Brent Thome, a computer scientist in San Francisco, is building a mechanical computer out of beautiful, laser-cut gears that will compute and draw fractals. He's documenting as he goes in a fascinating blog, in which he also recounts his adventures with kinetic wooden sculpture.
I've been working on this for a while now. Its a wooden computer that computes continuous self-similar fractals. I'll post the working model of a general computer implemented in gears as soon as I get some laser cutter time to complete the counter/comparator unit. Anyway, here is some pictures of the core assembly.
This prototype of the core stands about one meter tall. The final version of the core will stand over two meters tall and is one of three subunits that preform calculations, logic operations, and store/load values.
Below is the disk drive. It literally turns disks with lookup tables, each with a 96 bit capacity. The disks are not shown here.
How To Cake It’s “Deep Red Velvet Brain Cake with Fondant Brain Tissue and Raspberry Jam Blood” is pretty much exactly what it sounds like, only it has to be seen to be believed.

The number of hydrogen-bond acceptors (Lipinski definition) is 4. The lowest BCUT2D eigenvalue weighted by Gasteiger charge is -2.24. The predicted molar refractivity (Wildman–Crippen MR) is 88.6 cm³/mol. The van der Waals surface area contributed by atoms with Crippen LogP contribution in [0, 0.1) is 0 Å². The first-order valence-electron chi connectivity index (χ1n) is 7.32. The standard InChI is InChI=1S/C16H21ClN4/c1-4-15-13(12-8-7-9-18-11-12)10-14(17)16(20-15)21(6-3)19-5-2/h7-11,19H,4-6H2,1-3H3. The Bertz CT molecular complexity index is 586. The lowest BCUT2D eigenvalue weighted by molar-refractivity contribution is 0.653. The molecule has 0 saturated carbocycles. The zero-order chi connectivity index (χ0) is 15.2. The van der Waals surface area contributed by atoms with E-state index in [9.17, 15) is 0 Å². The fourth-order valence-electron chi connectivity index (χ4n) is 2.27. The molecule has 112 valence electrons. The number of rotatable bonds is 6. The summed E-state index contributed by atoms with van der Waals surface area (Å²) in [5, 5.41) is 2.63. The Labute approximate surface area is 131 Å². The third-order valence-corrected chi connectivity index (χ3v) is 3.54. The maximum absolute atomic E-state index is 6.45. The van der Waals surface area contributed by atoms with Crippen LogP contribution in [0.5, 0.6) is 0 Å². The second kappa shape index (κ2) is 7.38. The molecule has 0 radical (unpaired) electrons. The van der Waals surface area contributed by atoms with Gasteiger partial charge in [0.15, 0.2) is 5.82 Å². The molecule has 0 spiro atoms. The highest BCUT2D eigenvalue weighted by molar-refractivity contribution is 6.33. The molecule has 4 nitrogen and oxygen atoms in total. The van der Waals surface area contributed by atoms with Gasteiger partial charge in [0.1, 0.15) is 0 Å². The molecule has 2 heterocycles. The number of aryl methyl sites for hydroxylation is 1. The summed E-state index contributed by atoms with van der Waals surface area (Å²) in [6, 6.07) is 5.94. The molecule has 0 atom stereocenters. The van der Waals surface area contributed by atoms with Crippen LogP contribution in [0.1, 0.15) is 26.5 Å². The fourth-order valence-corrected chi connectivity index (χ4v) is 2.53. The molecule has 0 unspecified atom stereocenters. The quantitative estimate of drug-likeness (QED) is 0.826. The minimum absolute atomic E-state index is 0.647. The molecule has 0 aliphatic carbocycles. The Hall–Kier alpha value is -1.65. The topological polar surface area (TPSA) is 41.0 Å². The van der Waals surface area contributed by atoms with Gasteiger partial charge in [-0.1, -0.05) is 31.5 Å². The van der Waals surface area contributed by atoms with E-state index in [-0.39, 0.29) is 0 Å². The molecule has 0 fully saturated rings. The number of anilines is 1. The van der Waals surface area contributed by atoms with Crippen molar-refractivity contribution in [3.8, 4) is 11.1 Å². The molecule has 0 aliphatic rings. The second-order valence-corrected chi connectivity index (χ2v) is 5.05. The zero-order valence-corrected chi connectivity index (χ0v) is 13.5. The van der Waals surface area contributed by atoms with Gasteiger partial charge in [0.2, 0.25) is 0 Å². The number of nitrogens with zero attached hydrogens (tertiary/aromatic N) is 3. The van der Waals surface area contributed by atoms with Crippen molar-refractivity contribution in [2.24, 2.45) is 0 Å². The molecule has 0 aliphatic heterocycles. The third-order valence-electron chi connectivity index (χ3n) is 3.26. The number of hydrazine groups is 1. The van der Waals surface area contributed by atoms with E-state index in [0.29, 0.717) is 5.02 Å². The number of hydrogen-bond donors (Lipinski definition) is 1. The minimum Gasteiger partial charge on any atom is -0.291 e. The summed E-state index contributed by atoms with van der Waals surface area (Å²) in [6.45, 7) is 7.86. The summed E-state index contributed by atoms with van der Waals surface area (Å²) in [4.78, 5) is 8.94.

That baby in the snugli is no baby: it’s a hollow baby doll fitted with a booze-filled rehydration bladder with an access-straw in the forehead, beneath its wooly cap.
This/next week, I’m speaking in events in Park City, Utah (Future in Review); Boston (The Freedom to Innovate Summit, the Berkman Center and Suffolk University); Toronto (Seneca College); Markham (In Conversation and Storytellers); and the University of Waterloo! Come say hi! (Image: Terri Oda, CC-BY)
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Shake, stir, and muddle your way to delicious homemade cocktails with this must-have bar set. Expect only the finest quality tools from MakersKit — enabling you to unleash your inner mixologist.Top 12 Favorite Things of 2014, Sunset MagazineQuart-size vintage-style Mason jar shakerRetro double jigger for accurate measurementsStrainer & spouts for a mixologist-style smooth pourHardwood muddler […]
The Lytro Illum dares to be different, boasting even more robust features than its first generation predecessor and a sleek design reminiscent of professional DSLRs. What’s so cool about it? Most cameras capture the position of light rays, producing a statoc 2D image.